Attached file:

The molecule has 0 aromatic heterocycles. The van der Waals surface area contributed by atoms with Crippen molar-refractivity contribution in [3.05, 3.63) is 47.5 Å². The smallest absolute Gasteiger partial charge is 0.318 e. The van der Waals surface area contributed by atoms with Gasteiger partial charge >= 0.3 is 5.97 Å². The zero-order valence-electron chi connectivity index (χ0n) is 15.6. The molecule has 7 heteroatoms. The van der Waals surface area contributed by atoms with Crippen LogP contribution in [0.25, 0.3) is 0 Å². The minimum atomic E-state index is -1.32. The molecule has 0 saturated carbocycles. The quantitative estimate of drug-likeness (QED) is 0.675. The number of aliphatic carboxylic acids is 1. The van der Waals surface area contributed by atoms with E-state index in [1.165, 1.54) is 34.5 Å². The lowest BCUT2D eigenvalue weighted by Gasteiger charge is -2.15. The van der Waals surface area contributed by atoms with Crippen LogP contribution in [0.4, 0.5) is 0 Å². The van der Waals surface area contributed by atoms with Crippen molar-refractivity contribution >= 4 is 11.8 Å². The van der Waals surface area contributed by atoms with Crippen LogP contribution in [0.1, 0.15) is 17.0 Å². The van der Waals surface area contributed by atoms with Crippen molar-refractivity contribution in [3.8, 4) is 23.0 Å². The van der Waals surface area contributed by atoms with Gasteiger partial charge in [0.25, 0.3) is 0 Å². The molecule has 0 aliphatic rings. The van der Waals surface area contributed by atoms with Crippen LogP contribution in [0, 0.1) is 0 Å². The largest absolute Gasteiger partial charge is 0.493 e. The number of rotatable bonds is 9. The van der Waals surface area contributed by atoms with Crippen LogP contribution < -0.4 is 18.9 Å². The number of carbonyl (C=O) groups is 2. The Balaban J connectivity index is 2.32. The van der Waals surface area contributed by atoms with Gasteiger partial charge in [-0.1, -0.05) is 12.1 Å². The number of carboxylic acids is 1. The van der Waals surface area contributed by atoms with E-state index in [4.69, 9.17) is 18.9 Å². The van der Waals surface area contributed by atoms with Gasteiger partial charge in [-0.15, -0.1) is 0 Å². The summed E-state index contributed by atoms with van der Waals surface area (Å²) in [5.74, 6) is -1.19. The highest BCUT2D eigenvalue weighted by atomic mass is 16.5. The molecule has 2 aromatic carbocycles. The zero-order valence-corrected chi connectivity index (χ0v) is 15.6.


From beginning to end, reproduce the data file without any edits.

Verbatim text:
The molecule has 0 aromatic heterocycles. The van der Waals surface area contributed by atoms with Crippen molar-refractivity contribution in [3.05, 3.63) is 47.5 Å². The smallest absolute Gasteiger partial charge is 0.318 e. The van der Waals surface area contributed by atoms with Gasteiger partial charge >= 0.3 is 5.97 Å². The zero-order valence-electron chi connectivity index (χ0n) is 15.6. The molecule has 7 heteroatoms. The van der Waals surface area contributed by atoms with Crippen LogP contribution in [0.25, 0.3) is 0 Å². The minimum atomic E-state index is -1.32. The molecule has 0 saturated carbocycles. The quantitative estimate of drug-likeness (QED) is 0.675. The number of aliphatic carboxylic acids is 1. The van der Waals surface area contributed by atoms with E-state index in [1.165, 1.54) is 34.5 Å². The lowest BCUT2D eigenvalue weighted by Gasteiger charge is -2.15. The van der Waals surface area contributed by atoms with Crippen LogP contribution in [0.4, 0.5) is 0 Å². The van der Waals surface area contributed by atoms with Crippen molar-refractivity contribution >= 4 is 11.8 Å². The van der Waals surface area contributed by atoms with Crippen LogP contribution in [0.1, 0.15) is 17.0 Å². The van der Waals surface area contributed by atoms with Crippen molar-refractivity contribution in [3.8, 4) is 23.0 Å². The van der Waals surface area contributed by atoms with Gasteiger partial charge in [0.25, 0.3) is 0 Å². The molecule has 0 aliphatic rings. The van der Waals surface area contributed by atoms with Crippen LogP contribution in [0, 0.1) is 0 Å². The largest absolute Gasteiger partial charge is 0.493 e. The number of rotatable bonds is 9. The van der Waals surface area contributed by atoms with Crippen LogP contribution < -0.4 is 18.9 Å². The number of carbonyl (C=O) groups is 2. The Balaban J connectivity index is 2.32. The van der Waals surface area contributed by atoms with Gasteiger partial charge in [-0.1, -0.05) is 12.1 Å². The number of carboxylic acids is 1. The van der Waals surface area contributed by atoms with E-state index in [4.69, 9.17) is 18.9 Å². The van der Waals surface area contributed by atoms with Gasteiger partial charge in [-0.15, -0.1) is 0 Å². The summed E-state index contributed by atoms with van der Waals surface area (Å²) in [5.74, 6) is -1.19. The highest BCUT2D eigenvalue weighted by atomic mass is 16.5. The molecule has 2 aromatic carbocycles. The zero-order valence-corrected chi connectivity index (χ0v) is 15.6.